Aug. 22, 2005 — -- Magnetic resonance imaging has been called the most important tool for doctors since the X-ray was invented more than 100 years ago, but an article in The New York Times on Friday is calling the safety of the machines into question.
The number of MRI scanners in the United States has soared from a handful in 1980 to about 10,000 today, and the magnets have quadrupled in power during that time. With the increase of diagnostic scans being performed, which can detect dozens of serious ailments such as tumors and stroke, medical experts are concerned about the number of careless accidents that have caused serious injury and even death.
In 2001, Michael Colombini, 6, was killed while undergoing an MRI when an oxygen tank flew out of the hands of an anesthesiologist toward the machine, hitting him in the head.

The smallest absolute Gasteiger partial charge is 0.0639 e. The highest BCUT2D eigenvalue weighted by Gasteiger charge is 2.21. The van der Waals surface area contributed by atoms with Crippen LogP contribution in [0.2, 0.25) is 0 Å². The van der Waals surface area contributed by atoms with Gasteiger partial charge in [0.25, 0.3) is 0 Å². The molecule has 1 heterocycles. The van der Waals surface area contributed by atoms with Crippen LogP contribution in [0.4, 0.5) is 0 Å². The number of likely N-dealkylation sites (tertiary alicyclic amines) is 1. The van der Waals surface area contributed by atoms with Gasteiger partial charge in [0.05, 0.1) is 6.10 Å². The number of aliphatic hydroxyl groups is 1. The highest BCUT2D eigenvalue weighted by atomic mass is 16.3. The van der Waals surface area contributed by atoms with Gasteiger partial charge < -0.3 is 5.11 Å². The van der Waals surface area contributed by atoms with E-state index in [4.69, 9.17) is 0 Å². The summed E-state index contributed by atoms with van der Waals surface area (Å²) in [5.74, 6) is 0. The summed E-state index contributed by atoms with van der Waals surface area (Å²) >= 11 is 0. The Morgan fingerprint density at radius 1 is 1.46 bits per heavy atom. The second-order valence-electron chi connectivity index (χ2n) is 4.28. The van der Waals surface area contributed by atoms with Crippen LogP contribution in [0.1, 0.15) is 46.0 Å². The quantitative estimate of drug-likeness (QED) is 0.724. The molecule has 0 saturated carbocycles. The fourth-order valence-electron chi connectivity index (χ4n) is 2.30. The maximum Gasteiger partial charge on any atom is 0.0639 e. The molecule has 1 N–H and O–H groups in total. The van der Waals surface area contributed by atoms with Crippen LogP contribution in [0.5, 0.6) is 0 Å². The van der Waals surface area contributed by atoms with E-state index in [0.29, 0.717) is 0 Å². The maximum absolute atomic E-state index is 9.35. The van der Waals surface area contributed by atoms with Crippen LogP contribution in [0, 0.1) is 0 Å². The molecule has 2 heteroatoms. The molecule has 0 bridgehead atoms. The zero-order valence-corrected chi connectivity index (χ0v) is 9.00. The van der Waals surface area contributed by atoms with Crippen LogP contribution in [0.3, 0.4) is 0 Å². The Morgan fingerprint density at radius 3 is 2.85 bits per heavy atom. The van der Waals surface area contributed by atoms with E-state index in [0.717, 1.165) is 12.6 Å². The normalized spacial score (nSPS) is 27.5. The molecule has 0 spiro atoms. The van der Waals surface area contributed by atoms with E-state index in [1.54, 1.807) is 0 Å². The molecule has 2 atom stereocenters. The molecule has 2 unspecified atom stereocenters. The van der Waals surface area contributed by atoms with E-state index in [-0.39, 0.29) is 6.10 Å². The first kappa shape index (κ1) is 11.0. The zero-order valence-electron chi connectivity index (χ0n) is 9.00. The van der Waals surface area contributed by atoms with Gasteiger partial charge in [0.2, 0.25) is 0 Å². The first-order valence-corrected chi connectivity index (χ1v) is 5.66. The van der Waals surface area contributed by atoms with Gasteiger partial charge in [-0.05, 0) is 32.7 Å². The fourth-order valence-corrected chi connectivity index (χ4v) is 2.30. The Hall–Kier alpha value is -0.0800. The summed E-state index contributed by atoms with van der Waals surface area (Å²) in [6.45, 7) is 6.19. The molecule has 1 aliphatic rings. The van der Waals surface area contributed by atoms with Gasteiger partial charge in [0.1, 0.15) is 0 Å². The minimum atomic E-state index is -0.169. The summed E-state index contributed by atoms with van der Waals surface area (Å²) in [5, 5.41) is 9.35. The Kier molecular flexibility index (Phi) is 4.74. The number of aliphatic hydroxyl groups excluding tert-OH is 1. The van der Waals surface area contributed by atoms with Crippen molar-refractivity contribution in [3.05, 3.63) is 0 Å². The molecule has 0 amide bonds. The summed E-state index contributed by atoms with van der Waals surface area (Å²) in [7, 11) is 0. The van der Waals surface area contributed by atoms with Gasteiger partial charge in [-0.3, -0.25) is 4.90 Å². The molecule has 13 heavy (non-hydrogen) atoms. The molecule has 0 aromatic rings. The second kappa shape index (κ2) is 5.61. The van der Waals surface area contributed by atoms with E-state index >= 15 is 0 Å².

In 2003, a New Mexico woman sued a Los Alamos hospital, claiming the magnetic pull of an MRI caused an oxygen tank to hit her in the back.
In 1992, a 74-year-old woman hemorrhaged and died after an aneurysm clip in her brain shifted while she was on a table preparing for an MRI.
Dr. Emanuel Kanal, who helped write the MRI safety guidelines for the American College of Radiology, says dozens of similar accidents occur each year due to "pilot error."
"It's my opinion that the majority of the incidents that have occurred … have been as a result to what I referred to as pilot error or how the procedure was performed," Kanal said. "I believe there is a strong 'it couldn't happen here' mentality. I don't believe people are quite aware of the potential problems that can occur, the substantial severity that could occur."
Dr. Moriel NessAiver is a physicist who teaches MRI safety to hospital personnel at the University of Maryland, where he is an assistant professor of radiology. He demonstrated for "Good Morning America" the dangers of bringing metal into a room with the powerful MRI magnets.
"Overall, it is an extremely safe procedure, but like all powerful pieces of equipment, there are rules that have to be followed," NessAiver said.